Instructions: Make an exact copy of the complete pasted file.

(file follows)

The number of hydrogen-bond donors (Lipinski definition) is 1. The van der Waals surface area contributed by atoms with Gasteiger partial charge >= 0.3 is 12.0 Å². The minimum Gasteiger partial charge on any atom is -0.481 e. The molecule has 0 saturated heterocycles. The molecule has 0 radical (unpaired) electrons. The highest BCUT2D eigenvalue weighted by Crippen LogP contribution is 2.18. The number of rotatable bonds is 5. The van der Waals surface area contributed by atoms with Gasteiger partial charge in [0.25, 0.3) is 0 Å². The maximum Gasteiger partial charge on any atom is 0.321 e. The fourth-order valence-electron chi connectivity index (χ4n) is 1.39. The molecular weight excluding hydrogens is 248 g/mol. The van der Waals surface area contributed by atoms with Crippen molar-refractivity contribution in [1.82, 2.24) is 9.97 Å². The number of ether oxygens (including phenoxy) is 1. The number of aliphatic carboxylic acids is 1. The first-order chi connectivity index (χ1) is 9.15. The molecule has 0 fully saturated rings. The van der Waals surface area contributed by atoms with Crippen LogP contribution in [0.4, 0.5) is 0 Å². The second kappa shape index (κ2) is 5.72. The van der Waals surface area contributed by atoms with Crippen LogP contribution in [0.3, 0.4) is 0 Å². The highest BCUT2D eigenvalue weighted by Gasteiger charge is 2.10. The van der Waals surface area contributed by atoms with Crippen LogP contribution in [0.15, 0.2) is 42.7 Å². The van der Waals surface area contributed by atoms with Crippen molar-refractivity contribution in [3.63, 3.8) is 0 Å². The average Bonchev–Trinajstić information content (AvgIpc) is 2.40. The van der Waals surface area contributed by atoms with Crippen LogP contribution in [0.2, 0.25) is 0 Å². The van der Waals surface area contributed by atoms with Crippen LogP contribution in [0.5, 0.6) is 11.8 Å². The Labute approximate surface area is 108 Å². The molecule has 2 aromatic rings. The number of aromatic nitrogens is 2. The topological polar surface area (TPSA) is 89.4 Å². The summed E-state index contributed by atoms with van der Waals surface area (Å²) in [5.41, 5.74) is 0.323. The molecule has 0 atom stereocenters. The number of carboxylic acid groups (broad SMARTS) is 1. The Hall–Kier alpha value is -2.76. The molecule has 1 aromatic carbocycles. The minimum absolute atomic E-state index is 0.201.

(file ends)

The number of hydrogen-bond donors (Lipinski definition) is 1. The van der Waals surface area contributed by atoms with Gasteiger partial charge >= 0.3 is 12.0 Å². The minimum Gasteiger partial charge on any atom is -0.481 e. The molecule has 0 saturated heterocycles. The molecule has 0 radical (unpaired) electrons. The highest BCUT2D eigenvalue weighted by Crippen LogP contribution is 2.18. The number of rotatable bonds is 5. The van der Waals surface area contributed by atoms with Gasteiger partial charge in [0.25, 0.3) is 0 Å². The maximum Gasteiger partial charge on any atom is 0.321 e. The fourth-order valence-electron chi connectivity index (χ4n) is 1.39. The molecular weight excluding hydrogens is 248 g/mol. The van der Waals surface area contributed by atoms with Crippen molar-refractivity contribution in [1.82, 2.24) is 9.97 Å². The number of ether oxygens (including phenoxy) is 1. The number of aliphatic carboxylic acids is 1. The first-order chi connectivity index (χ1) is 9.15. The molecule has 0 fully saturated rings. The van der Waals surface area contributed by atoms with Crippen LogP contribution in [0.4, 0.5) is 0 Å². The second kappa shape index (κ2) is 5.72. The van der Waals surface area contributed by atoms with Crippen LogP contribution in [0.3, 0.4) is 0 Å². The highest BCUT2D eigenvalue weighted by Gasteiger charge is 2.10. The van der Waals surface area contributed by atoms with Crippen LogP contribution in [0.15, 0.2) is 42.7 Å². The van der Waals surface area contributed by atoms with Crippen molar-refractivity contribution in [3.63, 3.8) is 0 Å². The average Bonchev–Trinajstić information content (AvgIpc) is 2.40. The van der Waals surface area contributed by atoms with Crippen LogP contribution in [0.2, 0.25) is 0 Å². The van der Waals surface area contributed by atoms with Crippen LogP contribution in [0.5, 0.6) is 11.8 Å². The Labute approximate surface area is 108 Å². The molecule has 2 aromatic rings. The number of aromatic nitrogens is 2. The topological polar surface area (TPSA) is 89.4 Å². The summed E-state index contributed by atoms with van der Waals surface area (Å²) in [5.41, 5.74) is 0.323. The molecule has 0 atom stereocenters. The number of carboxylic acid groups (broad SMARTS) is 1. The Hall–Kier alpha value is -2.76. The molecule has 1 aromatic carbocycles. The minimum absolute atomic E-state index is 0.201.